Reversals

The obstacle isn’t necessarily in your path; perhaps it is your path. I took a New Year’s yoga class in which the teacher used this theme. We can’t always remove our obstacles. Sometimes we learn to work with them and learn from them.

During my run a few days back, I heard coyotes singing.  Then they started yipping and growling, as if there was some kind of scuffle going on. They weren’t far ahead of me, and I remembered that a friend had once been followed by a pack of coyotes when she was hiking alone. Though coyotes almost never attack humans, running past this pack, whatever they were doing, seemed like a bad idea. Maybe there were just two—it’s coyote mating season—but maybe it was a fight with an outsider to their territory.  The noise stopped, and through the gaps between shrubs, I spied them trotting silently toward the section of the trail I was headed for. When in the presence of predators, I told myself, don’t act like prey. I turned around.

Danger is exciting on the page, but even the smallest danger doesn’t appeal to me in real life. Reversals, however, are interesting in both cases. I saw the landscape from a different perspective, since I usually go up the long hill rather than down. The same place can look quite new from the other side. And I ran further, since I had to retrace my steps.

That evening, my work in progress was so stuck it was putting me to sleep. Not a good sign.  I wasn’t sure how to fix it, but I told myself I was going to push through and not go out dancing that night, though there was a musician I would have enjoyed hearing at the Brewery, and I can walk there in five minutes or less. Still stuck, I gave in and went. My favorite dancing partner was there, and an acquaintance who is a mystery fan. I danced a few songs with one, talked story structure with the other, and then headed home, ready to write.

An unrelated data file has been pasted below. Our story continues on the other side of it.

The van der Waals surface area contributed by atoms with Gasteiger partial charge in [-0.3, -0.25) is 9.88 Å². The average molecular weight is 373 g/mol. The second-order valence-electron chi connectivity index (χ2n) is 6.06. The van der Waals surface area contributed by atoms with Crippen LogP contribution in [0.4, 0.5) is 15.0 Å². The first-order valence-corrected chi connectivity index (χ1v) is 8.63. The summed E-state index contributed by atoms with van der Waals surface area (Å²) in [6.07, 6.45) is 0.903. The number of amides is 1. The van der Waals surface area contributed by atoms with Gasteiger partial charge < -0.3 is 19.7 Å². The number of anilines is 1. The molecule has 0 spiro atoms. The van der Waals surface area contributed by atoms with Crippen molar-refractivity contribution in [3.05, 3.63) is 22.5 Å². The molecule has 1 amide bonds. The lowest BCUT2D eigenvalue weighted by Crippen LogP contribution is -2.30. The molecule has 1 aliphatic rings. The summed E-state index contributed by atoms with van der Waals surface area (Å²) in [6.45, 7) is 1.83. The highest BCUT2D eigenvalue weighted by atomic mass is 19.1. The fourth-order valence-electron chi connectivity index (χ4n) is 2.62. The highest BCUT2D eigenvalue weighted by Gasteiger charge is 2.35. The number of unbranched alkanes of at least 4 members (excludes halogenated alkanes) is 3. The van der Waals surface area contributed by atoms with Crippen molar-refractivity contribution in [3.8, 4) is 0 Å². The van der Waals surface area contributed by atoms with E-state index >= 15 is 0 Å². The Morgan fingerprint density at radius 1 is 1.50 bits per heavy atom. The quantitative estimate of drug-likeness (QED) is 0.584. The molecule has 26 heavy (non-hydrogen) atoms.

The problem lay in being too linear, telling the story step by step. I need reversals, a surprise, and something as energizing for the reader as a wild dance with a strong partner.

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Cold!

This is not a normal winter in T or C. It’s cold. So cold a few flakes of snow fell, enough to decorate Turtleback Mountain with white stripes way up near the Turtle. I thought I wouldn’t be able to stand running when the temperature was below forty, but I missed the beauty of the trail, the open space on all sides, and the effect on my creative flow, so I gave it a try, wearing so many layers a northerner would have laughed had one seen me. Not bad after all, thirty-seven degrees. Another day this week was windy, almost like spring. I went out anyway. Half-way through the four miles, I realized I felt good enduring the challenges, better than if I’d done something indoors instead. It was good to be reminded that thinking about doing something difficult is often more stressful than actually doing it.